June 6, 2012

The Iliad (#85)

The Iliad by Homer

What I said then:

 Well ... fuck. Maybe Proust isn’t as bad as it gets after all.

 What I say now:

Oh my. So much snark. So undeserved. Seems like every time I sit down to read something I'm really dreading, it ends up surprising the hell out of me. The Iliad was no exception.

There’s a brief passage in Donna Tartt’s The Secret History (one of my favourite novels) in which the characters discuss reading Dante. One of them has a theory, that in order to read The Divine Comedy, you have to be a Christian. “If one is to read Dante, and understand him, one must become a Christian if only for a few hours … [it has] to be approached on its own terms.”

I felt something similar about The Iliad: to read it properly I had to accept Homer’s morality as my own, because you simply can’t read it using contemporary judgement. By our standards, every man in the poem does vicious, horrible things. Slaughter is to be gloried in, slavery is a given, rape will follow victory without any hint of remorse. Hell, the possibility of remorse isn’t even countenanced. It’s an alien time, and an alien way of thinking, and at the beginning of the poem I had difficulty relating to that mindset. I’ll admit it, I was squeamish.

Helpfully, Homer describes his characters’ motivations with wonderful clarity. What at first seem like strange, contradictory ideas about duty, loyalty, glory, piety and honour, come to be perfectly understandable, because they’re expressed with such ease and grace. It took a while, but eventually I sort of learned to think like a Greek, and could accept their alien morality within the confines of the poem. I suspect that clarity, that ability to sum up a man’s thoughts in a moment, or with the application of one perfect simile, is why the poem has endured. Homer can make ancient Greeks of us all.

(For the purposes of this post, I’m talking about Homer as if he was one man. This may not be the case. Because The Iliad and The Odyssey were part of an oral tradition for centuries before they were ever written down, we’ll never know for certain the truth of how they were originally composed. The translator of this edition, Stephen Mitchell, believes there is a single original author, even going so far as to remove a section of the poem that scholars believe was a later addition to the text. I must admit, I’m kinda fascinated by what went on in that ‘lost chapter.’ I might have to look it up in somebody else’s translation.)

As the war rages on the Trojan plains, Homer’s narrative often flits up to Mount Olympus, where the Gods are watching, and scheming. Basically every major plot point comes about because of the intervention of one God or another. From swatting arrows and spears away from their favourites, to raising rivers, the Gods play out their bickering rivalries through the lives of men, the clash of armies. This leads to a kind of heroic fatalism that is present in all the human characters. They know they are merely agents of the Gods’ will and that they can’t change their destiny, so instead they just accept it. Achilles knows he won’t survive the war, but the knowledge doesn’t effect him in the slightest.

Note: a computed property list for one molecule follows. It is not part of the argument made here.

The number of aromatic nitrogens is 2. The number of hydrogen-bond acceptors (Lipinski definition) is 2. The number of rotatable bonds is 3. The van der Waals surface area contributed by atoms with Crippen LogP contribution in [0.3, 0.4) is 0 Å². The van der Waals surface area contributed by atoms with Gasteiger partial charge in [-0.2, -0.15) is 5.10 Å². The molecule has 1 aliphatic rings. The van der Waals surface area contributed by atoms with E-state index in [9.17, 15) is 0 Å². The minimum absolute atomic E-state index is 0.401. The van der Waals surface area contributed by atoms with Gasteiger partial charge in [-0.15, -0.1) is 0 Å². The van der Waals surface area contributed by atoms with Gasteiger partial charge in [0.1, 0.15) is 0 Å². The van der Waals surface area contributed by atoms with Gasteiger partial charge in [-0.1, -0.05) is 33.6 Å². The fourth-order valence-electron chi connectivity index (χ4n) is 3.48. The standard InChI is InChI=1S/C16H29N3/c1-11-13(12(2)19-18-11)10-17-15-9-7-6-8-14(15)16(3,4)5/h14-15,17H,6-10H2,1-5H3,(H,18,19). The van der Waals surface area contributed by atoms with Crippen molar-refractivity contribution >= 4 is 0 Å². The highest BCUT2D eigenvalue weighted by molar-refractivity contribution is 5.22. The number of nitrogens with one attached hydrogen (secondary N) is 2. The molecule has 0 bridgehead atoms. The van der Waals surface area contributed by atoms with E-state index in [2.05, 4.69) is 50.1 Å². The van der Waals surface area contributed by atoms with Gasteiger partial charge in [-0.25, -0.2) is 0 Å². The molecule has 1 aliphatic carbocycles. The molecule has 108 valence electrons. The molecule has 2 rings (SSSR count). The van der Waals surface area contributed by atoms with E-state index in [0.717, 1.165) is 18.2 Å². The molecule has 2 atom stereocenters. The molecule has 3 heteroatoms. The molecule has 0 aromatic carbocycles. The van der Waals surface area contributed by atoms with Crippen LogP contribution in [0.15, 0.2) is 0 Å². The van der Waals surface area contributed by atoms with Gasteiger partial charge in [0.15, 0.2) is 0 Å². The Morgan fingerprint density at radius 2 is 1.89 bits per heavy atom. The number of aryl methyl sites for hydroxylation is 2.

It’s also (in this translation, anyway) a total page-turner. Writers like Tom Clancy or Matthew Reilly or whoever should check it out, they might get some ideas. It’s incredibly violent, very gory (turns out there’s a thousand ways to kill a guy with a spear, and Homer delights in describing every single one in excruciating detail) and completely gripping. Late in the poem there comes a moment when, after a few hundred pages of squabbling and using humans as pawns, the gods actually come down from Olympus en masse to join the fighting, on either side. It’s breathtaking, and kind of terrifying (and I couldn’t help but think: ‘Why wasn’t this in that silly Brad Pitt movie? This is friggin’ awesome!’).

I’m noticing a really nice pattern with my reading: it seems like every time I’m really dreading one of the books on my list, it always turns out to be a pleasant surprised. And what do you know, The Iliad was exactly the same. I’d probably never have picked this up if not for my reading challenge, but now I’m incredibly glad I did.

Cheers, JC.

currently reading: Exquisite Corpse by Poppy Z. Brite
books to go: 84


  1. We need to discuss Donna Tartt at some stage - i'm a big fan of the Secret Garden, but i couldn't get into the Little Friend at all.

    Good review as always and i'm somewhat tempted to read this now. And i agree about the comment about that Brad Pitt movie - sounds like they missed out on a big chance to make something very awesome!

  2. Yeah, 'Little Friend' is ... not the same. I wouldn't stress too much about going back to it. Apparently there's a new one on the way later this year (she seems to take exactly ten years for each new book), hopefully it's a return to form.